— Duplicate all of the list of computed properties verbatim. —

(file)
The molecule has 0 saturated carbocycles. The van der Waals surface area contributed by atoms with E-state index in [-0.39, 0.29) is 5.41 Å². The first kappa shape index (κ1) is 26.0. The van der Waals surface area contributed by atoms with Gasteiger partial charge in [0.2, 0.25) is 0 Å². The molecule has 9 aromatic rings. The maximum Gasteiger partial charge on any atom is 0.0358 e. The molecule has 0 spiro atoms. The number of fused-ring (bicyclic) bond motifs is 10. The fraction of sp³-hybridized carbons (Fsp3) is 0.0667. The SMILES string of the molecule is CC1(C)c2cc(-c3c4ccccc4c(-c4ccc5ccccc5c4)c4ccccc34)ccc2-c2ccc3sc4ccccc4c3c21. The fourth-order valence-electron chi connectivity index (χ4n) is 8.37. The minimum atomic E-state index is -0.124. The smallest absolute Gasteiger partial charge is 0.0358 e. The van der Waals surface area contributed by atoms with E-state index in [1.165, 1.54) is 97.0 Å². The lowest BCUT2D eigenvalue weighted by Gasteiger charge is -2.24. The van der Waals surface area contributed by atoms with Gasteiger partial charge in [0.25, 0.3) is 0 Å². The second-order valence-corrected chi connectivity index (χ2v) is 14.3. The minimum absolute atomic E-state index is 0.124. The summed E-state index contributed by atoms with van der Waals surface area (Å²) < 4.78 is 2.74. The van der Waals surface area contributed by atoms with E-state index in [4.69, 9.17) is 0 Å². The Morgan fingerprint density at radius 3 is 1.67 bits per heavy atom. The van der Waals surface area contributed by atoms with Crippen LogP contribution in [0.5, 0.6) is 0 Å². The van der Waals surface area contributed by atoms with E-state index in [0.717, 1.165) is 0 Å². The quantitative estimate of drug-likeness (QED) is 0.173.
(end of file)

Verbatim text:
The molecule has 0 saturated carbocycles. The van der Waals surface area contributed by atoms with E-state index in [-0.39, 0.29) is 5.41 Å². The first kappa shape index (κ1) is 26.0. The van der Waals surface area contributed by atoms with Gasteiger partial charge in [0.2, 0.25) is 0 Å². The molecule has 9 aromatic rings. The maximum Gasteiger partial charge on any atom is 0.0358 e. The molecule has 0 spiro atoms. The number of fused-ring (bicyclic) bond motifs is 10. The fraction of sp³-hybridized carbons (Fsp3) is 0.0667. The SMILES string of the molecule is CC1(C)c2cc(-c3c4ccccc4c(-c4ccc5ccccc5c4)c4ccccc34)ccc2-c2ccc3sc4ccccc4c3c21. The fourth-order valence-electron chi connectivity index (χ4n) is 8.37. The minimum atomic E-state index is -0.124. The smallest absolute Gasteiger partial charge is 0.0358 e. The van der Waals surface area contributed by atoms with E-state index in [1.165, 1.54) is 97.0 Å². The lowest BCUT2D eigenvalue weighted by Gasteiger charge is -2.24. The van der Waals surface area contributed by atoms with Gasteiger partial charge in [0.25, 0.3) is 0 Å². The second-order valence-corrected chi connectivity index (χ2v) is 14.3. The minimum absolute atomic E-state index is 0.124. The summed E-state index contributed by atoms with van der Waals surface area (Å²) < 4.78 is 2.74. The van der Waals surface area contributed by atoms with E-state index in [4.69, 9.17) is 0 Å². The Morgan fingerprint density at radius 3 is 1.67 bits per heavy atom. The van der Waals surface area contributed by atoms with Crippen LogP contribution in [0.5, 0.6) is 0 Å². The van der Waals surface area contributed by atoms with E-state index in [0.717, 1.165) is 0 Å². The quantitative estimate of drug-likeness (QED) is 0.173.